Generating nitrogen on-site for laser applications provides many benefits including reduced costs, more stable supply, uninterrupted production, and improved safety.
A laser is a device that produces an intense beam of coherent monochromatic radiation in the infrared, visible, or ultraviolet region of the electromagnetic spectrum, by stimulated emission of photons from an excited source. Lasers are used for many industrial manufacturing applications from the production of hi-tech computer chips to slicing thick sheet metal.
Today’s global manufacturing environment demands that suppliers meet a multitude of requirements including shortened lead times, the highest accuracy, no rejects, energy-efficiency, a minimum risk with maximum up-time, all at the lowest cost. Laser applications are no exception, and as the technology evolves and develops producing more powerful, faster, and more efficient machines, keeping costs under control to ensure financial viability is a constant challenge.
Oxidation occurs as a result of the application of heat in the presence of oxygen, and can produce discoloration resulting in a carbon layer forming on the cut edge. This can adversely affect the appearance of the finished product or cause adhesion problems for any coating or paint applied to the oxidized surface.
Because of its inert properties, nitrogen allows the laser to operate in an oxygen-free environment thus preventing oxidation. Additionally, the nitrogen gas pressure is used to clear the cut by blowing away the molten material, producing a clean edge. While stainless steel generally needs 99.95% pure nitrogen or better to produce a quality cut, aluminum and steel can benefit from faster cutting at nitrogen purity levels of 98%.
On many industrial laser cutting systems, specifically CO2 lasers, the beam is produced in one section and has to be directed to the point of use in another section. The laser beam is generally contained within guide-ways. The guide-ways are hollow, telescopic, tubes and flexible bellows containing lenses and mirrors to focus and reflect the laser to the target area.
To prevent the beam from distorting and to maintain power and intensity, the beam path needs to be kept clear of moisture, CO2, dirt particulate and any other contaminants that could cause it to diverge or lose power. The lenses and water-cooled mirrors also need to be kept free of dirt, condensing hydrocarbons and water vapor that could otherwise cause burning and marking of these expensive components.
Nitrogen is the ideal medium to use for beam guide-way purging as it is dry, clean, oil-free, and has a very low contaminant content.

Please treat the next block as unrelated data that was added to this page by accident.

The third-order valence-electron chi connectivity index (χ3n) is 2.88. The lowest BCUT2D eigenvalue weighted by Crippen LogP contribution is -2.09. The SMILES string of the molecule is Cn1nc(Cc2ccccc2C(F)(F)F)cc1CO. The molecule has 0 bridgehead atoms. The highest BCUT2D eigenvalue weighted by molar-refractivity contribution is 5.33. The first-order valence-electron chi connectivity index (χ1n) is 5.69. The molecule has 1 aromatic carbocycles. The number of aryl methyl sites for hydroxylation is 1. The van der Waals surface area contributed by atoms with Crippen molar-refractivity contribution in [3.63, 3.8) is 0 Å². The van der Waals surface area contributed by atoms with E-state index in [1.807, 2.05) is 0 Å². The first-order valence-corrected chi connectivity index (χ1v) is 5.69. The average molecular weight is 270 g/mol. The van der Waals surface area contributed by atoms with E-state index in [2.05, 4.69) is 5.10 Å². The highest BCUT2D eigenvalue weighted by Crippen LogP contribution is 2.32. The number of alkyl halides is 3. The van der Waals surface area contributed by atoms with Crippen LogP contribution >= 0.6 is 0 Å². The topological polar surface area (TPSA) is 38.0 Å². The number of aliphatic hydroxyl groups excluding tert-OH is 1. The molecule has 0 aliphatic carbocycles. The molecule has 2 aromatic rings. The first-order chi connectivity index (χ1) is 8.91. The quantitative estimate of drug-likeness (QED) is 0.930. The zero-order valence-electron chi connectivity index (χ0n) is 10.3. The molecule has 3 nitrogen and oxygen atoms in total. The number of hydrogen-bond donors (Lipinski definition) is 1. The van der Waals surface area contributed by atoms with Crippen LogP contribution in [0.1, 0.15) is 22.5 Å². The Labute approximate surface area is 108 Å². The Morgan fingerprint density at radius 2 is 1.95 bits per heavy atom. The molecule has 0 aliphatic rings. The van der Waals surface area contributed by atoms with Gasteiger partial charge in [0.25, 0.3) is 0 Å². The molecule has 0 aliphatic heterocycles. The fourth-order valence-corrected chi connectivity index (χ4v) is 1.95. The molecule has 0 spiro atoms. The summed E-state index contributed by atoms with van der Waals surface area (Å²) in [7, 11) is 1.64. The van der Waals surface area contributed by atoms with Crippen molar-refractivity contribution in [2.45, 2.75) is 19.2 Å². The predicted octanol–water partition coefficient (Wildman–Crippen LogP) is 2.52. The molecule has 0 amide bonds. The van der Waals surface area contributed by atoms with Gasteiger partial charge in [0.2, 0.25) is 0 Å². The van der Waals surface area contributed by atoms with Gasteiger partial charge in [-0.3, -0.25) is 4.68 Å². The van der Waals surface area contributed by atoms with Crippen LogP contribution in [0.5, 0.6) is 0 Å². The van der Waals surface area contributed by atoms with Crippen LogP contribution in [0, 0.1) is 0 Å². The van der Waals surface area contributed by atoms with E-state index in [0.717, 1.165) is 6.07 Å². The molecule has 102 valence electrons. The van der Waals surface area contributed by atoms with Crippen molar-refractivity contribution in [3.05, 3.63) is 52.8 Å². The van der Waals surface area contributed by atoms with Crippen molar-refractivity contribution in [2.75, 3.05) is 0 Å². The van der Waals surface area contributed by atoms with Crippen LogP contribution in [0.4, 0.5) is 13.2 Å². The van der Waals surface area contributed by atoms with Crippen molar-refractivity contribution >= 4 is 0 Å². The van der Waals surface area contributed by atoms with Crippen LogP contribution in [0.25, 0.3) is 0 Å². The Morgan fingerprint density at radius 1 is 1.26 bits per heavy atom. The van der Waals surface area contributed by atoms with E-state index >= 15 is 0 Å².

Consumables, such as nitrogen used as an assist and/or purge gas, are a major source of cost and downtime for laser technology cutting equipment. In fact, nitrogen from traditional liquid and cylinder supply methods can account for over 60% of the total laser operating costs.
Nitrogen can be purchased in several forms: high-pressure cylinders, liquid tanks, or bulk storage vessels.
Nitrogen can also be produced on-site using standard compressed air with an in-house nitrogen generator. An in-house generator separates nitrogen and oxygen from the air, and can often be the most efficient and economical method of supplying nitrogen.
Lower cost - Plants producing nitrogen on-site can realize a significant reduction in gas costs as well as savings related to improved operational efficiency. Additionally, a nitrogen generator eliminates the expense and CO2 emissions associated with truck deliveries.
Continuous supply - A typical on-site system operates on a continuous basis without the need for operator attention. No production time is wasted to change tanks.
Less waste - The on-site system generates nitrogen at a pressure and flow rate required for the application, on-demand, so no gas is wasted.
Improved plant safety - The danger of handling high-pressure cylinders is eliminated with a nitrogen generator.
Greater security of supply - There is no need to depend on outside vendors thereby eliminating delivery delays, long-term contracts, and uncontrollable price increases.
Easy to install - Nitrogen generators are free-standing and are housed in a cabinet or skid-mounted, depending on the amount of nitrogen needed. Set-up is easy. Simply connect a standard compressed air line to the inlet of the nitrogen generator and connect the outlet to the nitrogen line.
To learn more about on-site nitrogen generation for laser applications, read this brochure.